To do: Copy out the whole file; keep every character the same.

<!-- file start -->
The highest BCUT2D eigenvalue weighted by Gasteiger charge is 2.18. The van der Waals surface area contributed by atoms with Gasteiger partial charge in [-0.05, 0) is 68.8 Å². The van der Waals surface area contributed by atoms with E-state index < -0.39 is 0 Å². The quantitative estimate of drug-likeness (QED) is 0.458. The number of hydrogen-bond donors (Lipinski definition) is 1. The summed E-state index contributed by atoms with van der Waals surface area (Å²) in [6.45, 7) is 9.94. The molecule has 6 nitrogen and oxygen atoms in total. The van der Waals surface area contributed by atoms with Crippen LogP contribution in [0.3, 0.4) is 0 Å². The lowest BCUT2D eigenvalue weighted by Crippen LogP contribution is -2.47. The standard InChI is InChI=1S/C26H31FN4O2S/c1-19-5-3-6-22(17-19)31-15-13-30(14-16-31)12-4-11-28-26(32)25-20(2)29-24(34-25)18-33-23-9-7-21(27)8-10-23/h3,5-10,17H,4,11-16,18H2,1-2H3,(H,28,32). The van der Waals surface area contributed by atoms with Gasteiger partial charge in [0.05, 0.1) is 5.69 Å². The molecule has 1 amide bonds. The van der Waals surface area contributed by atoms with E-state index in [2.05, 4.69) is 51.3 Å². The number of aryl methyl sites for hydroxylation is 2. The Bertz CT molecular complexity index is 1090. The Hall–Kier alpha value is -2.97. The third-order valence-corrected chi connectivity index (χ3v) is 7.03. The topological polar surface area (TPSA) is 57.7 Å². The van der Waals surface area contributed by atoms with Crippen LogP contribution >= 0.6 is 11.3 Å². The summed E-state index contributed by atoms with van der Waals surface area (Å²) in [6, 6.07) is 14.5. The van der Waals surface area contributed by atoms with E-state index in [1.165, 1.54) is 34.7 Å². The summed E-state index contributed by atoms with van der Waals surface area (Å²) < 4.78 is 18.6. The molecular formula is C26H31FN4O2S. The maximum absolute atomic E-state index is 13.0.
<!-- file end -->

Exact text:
The highest BCUT2D eigenvalue weighted by Gasteiger charge is 2.18. The van der Waals surface area contributed by atoms with Gasteiger partial charge in [-0.05, 0) is 68.8 Å². The van der Waals surface area contributed by atoms with E-state index < -0.39 is 0 Å². The quantitative estimate of drug-likeness (QED) is 0.458. The number of hydrogen-bond donors (Lipinski definition) is 1. The summed E-state index contributed by atoms with van der Waals surface area (Å²) in [6.45, 7) is 9.94. The molecule has 6 nitrogen and oxygen atoms in total. The van der Waals surface area contributed by atoms with Crippen LogP contribution in [0.3, 0.4) is 0 Å². The lowest BCUT2D eigenvalue weighted by Crippen LogP contribution is -2.47. The standard InChI is InChI=1S/C26H31FN4O2S/c1-19-5-3-6-22(17-19)31-15-13-30(14-16-31)12-4-11-28-26(32)25-20(2)29-24(34-25)18-33-23-9-7-21(27)8-10-23/h3,5-10,17H,4,11-16,18H2,1-2H3,(H,28,32). The van der Waals surface area contributed by atoms with Gasteiger partial charge in [0.05, 0.1) is 5.69 Å². The molecule has 1 amide bonds. The van der Waals surface area contributed by atoms with E-state index in [2.05, 4.69) is 51.3 Å². The number of aryl methyl sites for hydroxylation is 2. The Bertz CT molecular complexity index is 1090. The Hall–Kier alpha value is -2.97. The third-order valence-corrected chi connectivity index (χ3v) is 7.03. The topological polar surface area (TPSA) is 57.7 Å². The van der Waals surface area contributed by atoms with Crippen LogP contribution >= 0.6 is 11.3 Å². The summed E-state index contributed by atoms with van der Waals surface area (Å²) in [6, 6.07) is 14.5. The van der Waals surface area contributed by atoms with E-state index in [1.165, 1.54) is 34.7 Å². The summed E-state index contributed by atoms with van der Waals surface area (Å²) < 4.78 is 18.6. The molecular formula is C26H31FN4O2S. The maximum absolute atomic E-state index is 13.0.